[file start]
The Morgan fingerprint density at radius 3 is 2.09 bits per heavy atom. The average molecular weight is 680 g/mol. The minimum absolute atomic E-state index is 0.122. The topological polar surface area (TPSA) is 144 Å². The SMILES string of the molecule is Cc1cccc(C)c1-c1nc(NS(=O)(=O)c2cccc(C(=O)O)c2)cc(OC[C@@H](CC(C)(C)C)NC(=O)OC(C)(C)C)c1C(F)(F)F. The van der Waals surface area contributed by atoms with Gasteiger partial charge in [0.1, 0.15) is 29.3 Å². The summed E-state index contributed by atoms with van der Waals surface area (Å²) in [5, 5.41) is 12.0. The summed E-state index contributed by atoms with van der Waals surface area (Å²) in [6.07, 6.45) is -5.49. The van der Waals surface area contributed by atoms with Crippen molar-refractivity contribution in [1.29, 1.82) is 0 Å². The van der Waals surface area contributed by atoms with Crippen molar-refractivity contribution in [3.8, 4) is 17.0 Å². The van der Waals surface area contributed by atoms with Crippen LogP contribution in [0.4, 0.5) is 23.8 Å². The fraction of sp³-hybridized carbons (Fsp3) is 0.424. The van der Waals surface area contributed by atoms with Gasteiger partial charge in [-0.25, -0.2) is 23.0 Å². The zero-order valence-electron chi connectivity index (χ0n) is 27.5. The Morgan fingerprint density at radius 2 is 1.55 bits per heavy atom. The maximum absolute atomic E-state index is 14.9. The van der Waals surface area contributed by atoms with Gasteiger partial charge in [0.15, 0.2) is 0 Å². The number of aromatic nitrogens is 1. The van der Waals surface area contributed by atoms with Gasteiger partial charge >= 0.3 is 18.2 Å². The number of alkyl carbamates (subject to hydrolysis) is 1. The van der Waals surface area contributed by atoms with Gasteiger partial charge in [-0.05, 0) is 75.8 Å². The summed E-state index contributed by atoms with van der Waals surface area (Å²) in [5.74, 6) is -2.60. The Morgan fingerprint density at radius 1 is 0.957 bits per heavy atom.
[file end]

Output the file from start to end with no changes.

The Morgan fingerprint density at radius 3 is 2.09 bits per heavy atom. The average molecular weight is 680 g/mol. The minimum absolute atomic E-state index is 0.122. The topological polar surface area (TPSA) is 144 Å². The SMILES string of the molecule is Cc1cccc(C)c1-c1nc(NS(=O)(=O)c2cccc(C(=O)O)c2)cc(OC[C@@H](CC(C)(C)C)NC(=O)OC(C)(C)C)c1C(F)(F)F. The van der Waals surface area contributed by atoms with Gasteiger partial charge in [0.1, 0.15) is 29.3 Å². The summed E-state index contributed by atoms with van der Waals surface area (Å²) in [5, 5.41) is 12.0. The summed E-state index contributed by atoms with van der Waals surface area (Å²) in [6.07, 6.45) is -5.49. The van der Waals surface area contributed by atoms with Crippen molar-refractivity contribution in [1.29, 1.82) is 0 Å². The van der Waals surface area contributed by atoms with Crippen molar-refractivity contribution in [3.8, 4) is 17.0 Å². The van der Waals surface area contributed by atoms with Crippen LogP contribution in [0.4, 0.5) is 23.8 Å². The fraction of sp³-hybridized carbons (Fsp3) is 0.424. The van der Waals surface area contributed by atoms with Gasteiger partial charge in [-0.25, -0.2) is 23.0 Å². The zero-order valence-electron chi connectivity index (χ0n) is 27.5. The Morgan fingerprint density at radius 2 is 1.55 bits per heavy atom. The maximum absolute atomic E-state index is 14.9. The van der Waals surface area contributed by atoms with Gasteiger partial charge in [0.15, 0.2) is 0 Å². The number of aromatic nitrogens is 1. The van der Waals surface area contributed by atoms with Gasteiger partial charge >= 0.3 is 18.2 Å². The number of alkyl carbamates (subject to hydrolysis) is 1. The van der Waals surface area contributed by atoms with Gasteiger partial charge in [-0.05, 0) is 75.8 Å². The summed E-state index contributed by atoms with van der Waals surface area (Å²) in [5.74, 6) is -2.60. The Morgan fingerprint density at radius 1 is 0.957 bits per heavy atom.